Cook Strait Swim, New Zealand

Thursday, March 10, 2016

Fueling during marathon swim training

I have been an open water swimmer for over 18 years. During that time, I have tried numerous products to fuel my training and to consume while swimming a marathon. The goal of liquid nutrition is to get a great source of energy and hydration from that product.  I have found that many products may taste great on land but after swimming for several hours in salt water, it does not.  We are all individuals with our own likes and dislikes.  Testing a product is done during several training swims. I have enjoyed these products with great effect:  Maxim, Hammer Nutrition Ultra Endurance Fuel (unflavored), Nature Smart CarboPro (non-sweet neutral flavor), UCan Super Starch (low carbohydrate).  Also, I have added a very small amount of powdered Gatorade to lightly flavor such products as Maxim, Ultra Endurance Fuel and CarboPro. Every few hours I drink plain water.  About every 5 hours during a marathon swim, I like real food such as half cup of canned diced peaches in heavy syrup or a Fig Newton cookie.  These products work for me.  You may want to test other products not listed here.....Go for it!  You know your likes and dislikes better than anyone. I can't emphasize enough to test these products during a long open water training swim.  You may discover for yourself that your mother's oatmeal cookie may taste great at home but after swimming for several hours, the sweetness may be nauseating. But on the other hand, it may be a taste of heaven...you be the judge.   Again, test these products before you swim your marathon.  You'll be glad you did.   Happy training!

Thursday, February 25, 2016

Peak training season for North Channel swim

In less than six months I will be in Ireland to attempt a solo crossing of the North Channel.  My swim will start in Donaghadee, Ireland and end in Portpatrick, Scotland.  This 21 mile swim is regarded as one of the most difficult swims in the world due to very cold water temperature, prolific blooms of jellyfish, and unpredictable conditions of the Irish Sea.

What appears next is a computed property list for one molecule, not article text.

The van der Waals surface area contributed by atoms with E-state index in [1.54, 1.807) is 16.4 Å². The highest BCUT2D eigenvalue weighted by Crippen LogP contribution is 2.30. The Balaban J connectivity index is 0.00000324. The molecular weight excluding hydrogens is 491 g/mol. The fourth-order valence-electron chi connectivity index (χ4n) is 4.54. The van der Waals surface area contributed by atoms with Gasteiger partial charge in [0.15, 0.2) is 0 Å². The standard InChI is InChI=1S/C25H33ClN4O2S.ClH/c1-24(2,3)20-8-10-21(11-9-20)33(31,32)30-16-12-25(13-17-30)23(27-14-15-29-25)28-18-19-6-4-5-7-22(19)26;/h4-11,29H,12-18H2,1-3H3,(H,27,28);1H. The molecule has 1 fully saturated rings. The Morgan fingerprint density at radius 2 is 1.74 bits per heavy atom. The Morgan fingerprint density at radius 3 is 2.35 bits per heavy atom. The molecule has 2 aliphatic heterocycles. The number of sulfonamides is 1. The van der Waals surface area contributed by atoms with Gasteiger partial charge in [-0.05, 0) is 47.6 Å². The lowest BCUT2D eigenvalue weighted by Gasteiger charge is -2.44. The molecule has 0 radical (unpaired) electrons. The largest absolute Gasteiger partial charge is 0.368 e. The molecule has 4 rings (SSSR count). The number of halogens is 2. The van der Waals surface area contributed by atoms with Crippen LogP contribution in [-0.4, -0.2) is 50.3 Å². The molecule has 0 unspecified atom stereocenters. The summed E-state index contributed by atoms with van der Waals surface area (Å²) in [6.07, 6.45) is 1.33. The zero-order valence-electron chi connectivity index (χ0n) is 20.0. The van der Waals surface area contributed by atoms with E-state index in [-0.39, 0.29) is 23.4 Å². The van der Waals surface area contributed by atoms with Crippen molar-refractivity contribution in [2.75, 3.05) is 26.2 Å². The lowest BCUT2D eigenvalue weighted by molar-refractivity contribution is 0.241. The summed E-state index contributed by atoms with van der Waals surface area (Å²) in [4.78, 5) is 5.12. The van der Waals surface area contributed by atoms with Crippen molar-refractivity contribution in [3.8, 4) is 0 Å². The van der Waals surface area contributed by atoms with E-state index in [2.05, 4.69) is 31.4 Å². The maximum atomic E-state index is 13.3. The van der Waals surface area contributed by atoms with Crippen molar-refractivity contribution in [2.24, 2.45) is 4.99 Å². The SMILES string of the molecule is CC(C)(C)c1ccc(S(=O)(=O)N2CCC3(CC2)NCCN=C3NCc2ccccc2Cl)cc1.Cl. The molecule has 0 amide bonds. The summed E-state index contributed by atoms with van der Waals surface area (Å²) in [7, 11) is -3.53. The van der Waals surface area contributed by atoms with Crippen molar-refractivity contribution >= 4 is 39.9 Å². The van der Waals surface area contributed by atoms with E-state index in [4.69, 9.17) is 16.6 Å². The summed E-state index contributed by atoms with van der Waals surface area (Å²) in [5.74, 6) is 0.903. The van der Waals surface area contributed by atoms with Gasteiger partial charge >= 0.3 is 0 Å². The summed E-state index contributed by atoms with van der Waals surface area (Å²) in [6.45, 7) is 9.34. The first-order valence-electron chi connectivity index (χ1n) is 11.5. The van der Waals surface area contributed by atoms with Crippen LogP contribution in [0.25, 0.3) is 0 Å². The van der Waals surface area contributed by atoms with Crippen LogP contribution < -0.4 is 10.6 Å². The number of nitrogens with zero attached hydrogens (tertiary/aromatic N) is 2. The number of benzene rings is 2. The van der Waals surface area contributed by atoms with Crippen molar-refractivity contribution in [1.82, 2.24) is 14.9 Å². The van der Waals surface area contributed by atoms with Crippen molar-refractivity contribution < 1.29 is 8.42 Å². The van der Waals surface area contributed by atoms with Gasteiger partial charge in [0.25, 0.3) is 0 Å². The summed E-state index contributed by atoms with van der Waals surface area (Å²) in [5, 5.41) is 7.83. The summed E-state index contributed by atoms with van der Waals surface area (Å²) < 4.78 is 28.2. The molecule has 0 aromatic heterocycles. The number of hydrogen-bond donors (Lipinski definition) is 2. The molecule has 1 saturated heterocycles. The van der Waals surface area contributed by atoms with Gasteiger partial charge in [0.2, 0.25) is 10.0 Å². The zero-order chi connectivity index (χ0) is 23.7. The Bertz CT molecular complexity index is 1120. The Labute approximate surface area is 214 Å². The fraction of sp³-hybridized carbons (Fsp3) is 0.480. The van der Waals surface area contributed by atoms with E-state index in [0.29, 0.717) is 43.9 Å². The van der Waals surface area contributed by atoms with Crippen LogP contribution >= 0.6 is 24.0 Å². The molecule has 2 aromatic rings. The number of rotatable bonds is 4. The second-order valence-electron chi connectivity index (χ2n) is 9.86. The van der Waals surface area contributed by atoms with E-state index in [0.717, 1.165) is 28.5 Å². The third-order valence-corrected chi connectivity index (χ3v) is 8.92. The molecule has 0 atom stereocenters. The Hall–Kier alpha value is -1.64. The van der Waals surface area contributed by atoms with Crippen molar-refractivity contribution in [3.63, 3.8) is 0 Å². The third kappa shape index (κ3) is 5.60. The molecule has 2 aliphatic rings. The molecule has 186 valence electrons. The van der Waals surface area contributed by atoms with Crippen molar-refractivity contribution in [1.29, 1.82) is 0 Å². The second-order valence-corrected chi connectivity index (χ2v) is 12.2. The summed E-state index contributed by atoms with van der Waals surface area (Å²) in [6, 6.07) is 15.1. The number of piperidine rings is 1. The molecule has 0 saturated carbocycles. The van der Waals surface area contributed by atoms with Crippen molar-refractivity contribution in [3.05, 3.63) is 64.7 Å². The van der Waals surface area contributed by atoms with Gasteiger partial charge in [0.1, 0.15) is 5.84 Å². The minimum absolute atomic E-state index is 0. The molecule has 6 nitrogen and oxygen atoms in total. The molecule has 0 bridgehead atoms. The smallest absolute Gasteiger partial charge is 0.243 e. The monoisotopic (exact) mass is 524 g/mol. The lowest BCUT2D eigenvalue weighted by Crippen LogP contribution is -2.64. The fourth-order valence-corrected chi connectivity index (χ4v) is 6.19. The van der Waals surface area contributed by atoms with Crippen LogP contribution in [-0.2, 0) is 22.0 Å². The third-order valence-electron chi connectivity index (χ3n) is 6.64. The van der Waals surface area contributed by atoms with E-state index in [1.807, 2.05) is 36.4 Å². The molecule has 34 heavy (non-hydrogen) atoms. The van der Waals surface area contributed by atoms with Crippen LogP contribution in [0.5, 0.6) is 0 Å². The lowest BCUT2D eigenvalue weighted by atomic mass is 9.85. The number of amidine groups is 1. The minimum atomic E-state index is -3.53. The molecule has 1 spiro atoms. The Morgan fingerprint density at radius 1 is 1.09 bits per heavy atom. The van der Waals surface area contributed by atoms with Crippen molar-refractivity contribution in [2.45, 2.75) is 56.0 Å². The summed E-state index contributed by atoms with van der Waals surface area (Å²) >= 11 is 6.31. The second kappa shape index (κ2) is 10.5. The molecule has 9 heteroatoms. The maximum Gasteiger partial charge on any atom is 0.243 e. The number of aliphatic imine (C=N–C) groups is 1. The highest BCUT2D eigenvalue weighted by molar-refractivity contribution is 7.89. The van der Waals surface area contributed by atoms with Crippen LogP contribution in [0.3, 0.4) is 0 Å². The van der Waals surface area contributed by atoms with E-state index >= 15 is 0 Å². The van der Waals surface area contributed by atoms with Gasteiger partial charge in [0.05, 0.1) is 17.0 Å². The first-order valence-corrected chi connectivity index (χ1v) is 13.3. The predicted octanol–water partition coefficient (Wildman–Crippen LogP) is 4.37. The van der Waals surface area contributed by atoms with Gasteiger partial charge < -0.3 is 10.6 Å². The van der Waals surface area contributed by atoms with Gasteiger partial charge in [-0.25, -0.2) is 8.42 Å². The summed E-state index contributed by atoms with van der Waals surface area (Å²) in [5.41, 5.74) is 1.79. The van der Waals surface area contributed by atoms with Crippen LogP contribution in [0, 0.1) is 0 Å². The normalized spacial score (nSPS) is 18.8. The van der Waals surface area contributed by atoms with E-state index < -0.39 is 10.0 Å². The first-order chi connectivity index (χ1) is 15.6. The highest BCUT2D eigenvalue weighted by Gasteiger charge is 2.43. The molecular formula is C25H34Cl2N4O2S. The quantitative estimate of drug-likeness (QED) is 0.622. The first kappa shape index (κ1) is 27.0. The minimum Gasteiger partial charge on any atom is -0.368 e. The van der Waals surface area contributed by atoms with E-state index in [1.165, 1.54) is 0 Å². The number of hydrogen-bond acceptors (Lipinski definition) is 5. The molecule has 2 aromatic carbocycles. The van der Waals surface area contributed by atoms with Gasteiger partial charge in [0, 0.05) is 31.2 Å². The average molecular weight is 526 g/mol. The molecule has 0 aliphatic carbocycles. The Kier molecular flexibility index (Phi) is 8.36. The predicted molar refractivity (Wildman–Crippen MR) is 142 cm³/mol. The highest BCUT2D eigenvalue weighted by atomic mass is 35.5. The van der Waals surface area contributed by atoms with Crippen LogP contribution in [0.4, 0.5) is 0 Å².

At the age of 65, I believe I can be successful in this crossing.  My peak swim training season is in full force.   I am swimming six days per week.  Each day is variable swim training of 3+ hours.  Every two weeks I have a very long swim endurance day. As each month gets closer to my target swim date, my endurance swims will increase in time (six to 10 hours).  Also, cross train 5 days per week and weight lifting 3 times per week. My cross training includes eliptical machine, treadmill, and stationary bike. Because ocean temperature in Maine is still very cold at 36 degrees Fahrenheit, I am currently training in a pool.  However, I expect to start ocean swims within the next two months and slowly transition to all ocean swims.  To help with the process of cold acclimation, I have been taking cold showers and going for walks in lightweight clothing in very cold temperatures here in Maine....It works!   I've been taking a stroke development class to work on improving my freestyle technique. This class has been a valuable asset to my training. I've been incorporating a six beat kick. This has been a huge adjustment.....for years I used a two beat kick, basically my legs went along for the ride when I swam any marathon.  Now, I feel like I getting a better workout during my swims with a six beat kick.  I am very happy that I decided to have someone evaluate my stroke.  I am doing everything possible to have a successful swim.....now, for Mother Nature to be on my side.     

Sunday, August 2, 2015

Planning a North Channel swim

If you are a marathon swimmer, I would highly recommend the North Channel, a 21 mile swim across the Irish Sea from Ireland to Scotland.  It is well known as one of toughest marathon swims in the world due to its very cold water temperatures, strong tidal flow, and proliferation of jellyfish.  Many swimmers consider the North Channel as the most difficult swim of the Ocean's  Seven Challenge.  This 3 minute video shows the viewer a glimpse of Donaghadee Harbor in Ireland.  My boat pilot Quinton Nelson moors his boat there.  I would highly recommend staying at Pier 36 and having Quinton as your boat pilot.